But Madness had a problem – that same remorselenessness, and their jolly-bootboy look, was attracting a bad crowd, skinhead NF supporters who saw the band as a way to get all the beat they wanted and none of the roots. What to do? Write a breakneck 180-second single about interracial marriage and the bigotry that ensues! Sadly ‘Embarrassment’, a character-song, wasn’t obvious enough to shake off the undesirables: after the fact, though, it stands as one of Madness’ hardest-pumping, cleverest and greatest tunes.

The music blog explosion:

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The music blog explosion: where are they all coming from, asks westernhomes? It’s not Napster, it’s the proliferation of easy-blogging tools like Blogger, and it’s just the sheer obviousness of the links/reviews/thoughts format as a way to cover music. I worry to some extent that Freaky Trigger is neglected because of the time I’m taking to write NYLPM, but on the other hand, with the amount of stay-late work days I’m having, FT would be neglected anyway.

I’m currently feeling more enthused about and connected to music than I have been since I first got into Usenet, and the proliferation of good, gutsy fansites is a lot to do with it. The lesson, O readers – START A BLOG. Or at least tell me why not…

Mind you, I suspect steal this blog! would be somewhat perturbed to be described as “an indie rock weblog”, given the vicious chatwar I had a couple of weeks ago with it’s creator over which of us was less indie and more pop (he won, easily, damn it).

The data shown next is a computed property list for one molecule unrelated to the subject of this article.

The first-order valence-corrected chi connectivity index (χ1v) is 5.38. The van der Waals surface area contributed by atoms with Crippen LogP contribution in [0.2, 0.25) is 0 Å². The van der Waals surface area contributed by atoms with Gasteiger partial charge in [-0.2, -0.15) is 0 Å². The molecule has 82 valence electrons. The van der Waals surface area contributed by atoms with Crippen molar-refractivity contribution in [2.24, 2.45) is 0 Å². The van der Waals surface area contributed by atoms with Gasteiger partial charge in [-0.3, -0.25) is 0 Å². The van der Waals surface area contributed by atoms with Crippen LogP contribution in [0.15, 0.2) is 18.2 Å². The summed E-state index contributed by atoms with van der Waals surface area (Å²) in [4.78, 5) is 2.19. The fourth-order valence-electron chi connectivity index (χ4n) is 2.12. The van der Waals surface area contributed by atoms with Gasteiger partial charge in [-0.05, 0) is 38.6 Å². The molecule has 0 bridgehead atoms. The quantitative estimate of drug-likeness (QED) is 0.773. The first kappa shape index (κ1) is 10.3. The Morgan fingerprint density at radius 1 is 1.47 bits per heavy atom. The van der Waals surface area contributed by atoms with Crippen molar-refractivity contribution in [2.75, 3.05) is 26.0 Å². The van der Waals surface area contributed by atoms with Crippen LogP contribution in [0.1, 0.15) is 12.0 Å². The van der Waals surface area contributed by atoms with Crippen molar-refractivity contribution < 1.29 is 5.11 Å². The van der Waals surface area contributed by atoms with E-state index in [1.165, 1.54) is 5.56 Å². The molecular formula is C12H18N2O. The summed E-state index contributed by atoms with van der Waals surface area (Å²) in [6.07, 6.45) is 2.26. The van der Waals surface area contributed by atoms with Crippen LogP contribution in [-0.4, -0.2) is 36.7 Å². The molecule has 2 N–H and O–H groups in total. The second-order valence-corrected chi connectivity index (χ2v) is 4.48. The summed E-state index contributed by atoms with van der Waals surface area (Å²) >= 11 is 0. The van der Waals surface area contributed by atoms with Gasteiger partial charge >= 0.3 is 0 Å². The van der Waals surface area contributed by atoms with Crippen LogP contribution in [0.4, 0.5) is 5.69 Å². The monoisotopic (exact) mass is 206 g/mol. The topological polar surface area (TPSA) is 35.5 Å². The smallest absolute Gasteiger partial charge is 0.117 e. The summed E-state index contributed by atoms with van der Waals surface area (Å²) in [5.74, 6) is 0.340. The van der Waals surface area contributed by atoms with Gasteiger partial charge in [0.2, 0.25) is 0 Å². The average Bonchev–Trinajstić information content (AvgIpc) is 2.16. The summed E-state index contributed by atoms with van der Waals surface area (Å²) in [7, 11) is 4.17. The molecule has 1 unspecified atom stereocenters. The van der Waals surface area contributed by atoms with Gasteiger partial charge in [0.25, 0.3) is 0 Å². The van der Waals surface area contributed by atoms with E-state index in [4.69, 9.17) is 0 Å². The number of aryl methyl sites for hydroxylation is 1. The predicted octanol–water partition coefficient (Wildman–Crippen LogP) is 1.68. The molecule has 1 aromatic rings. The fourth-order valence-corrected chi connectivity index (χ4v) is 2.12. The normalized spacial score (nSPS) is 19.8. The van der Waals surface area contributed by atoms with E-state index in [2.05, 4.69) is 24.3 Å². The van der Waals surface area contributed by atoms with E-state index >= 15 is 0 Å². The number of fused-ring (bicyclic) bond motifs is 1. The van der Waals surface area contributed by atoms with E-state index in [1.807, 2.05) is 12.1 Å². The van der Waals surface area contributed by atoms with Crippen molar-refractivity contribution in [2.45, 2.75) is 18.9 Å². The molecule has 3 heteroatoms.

Enough self-referential nonsense – back to the content!

The Vinyl Exchange: Crate Diggin’

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The Vinyl Exchange: Crate Diggin’: “Diggin’ means that you have forty dollars in your pocket and you can’t decide if you should either get that original Meters LP or take your girl out for your four year anniversary. Diggin’ means that you buy the LP and make yourself believe that your girl will understand.” Some e-mail debate recently about digging-in-the-crates and hip-hop, so here’s a long and very interesting series of confessions from the heart of Obscurity Culture. The debate, roughly speaking, runs as follows: on the one hand, diggin’ is just anal one-upmanship and sonic effect (including post-production) is the important thing. On the other, diggin’ is a vital part of hip-hop culture and it matters a lot if you don’t know where a break comes from.

I’m on the former side, as you might have guessed – a lot of the guys in this article would disagree most strongly…


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THE SPECIALS – “Do Nothing” (from the album More Specials)
The downside of living in Suburbia, which I gloss over in my semi-paean, is that it is indeed, in general, in real life, really fucking boring. Which the Specials, in this loud, woozy piece of grand orchestral skank, confront. The Specials started off as a hurlyburly dance band and expanded their range swiftly and radically thanks to Jerry Dammers’ political leanings and Terry Hall’s incarceration of metaphysical hangdog disgust. “I’m just living in a life without meaning” he moans, and it strikes home on three levels – boredom-critique, philosophical howl, just some lyric to another great slow-paced dancehall stomper.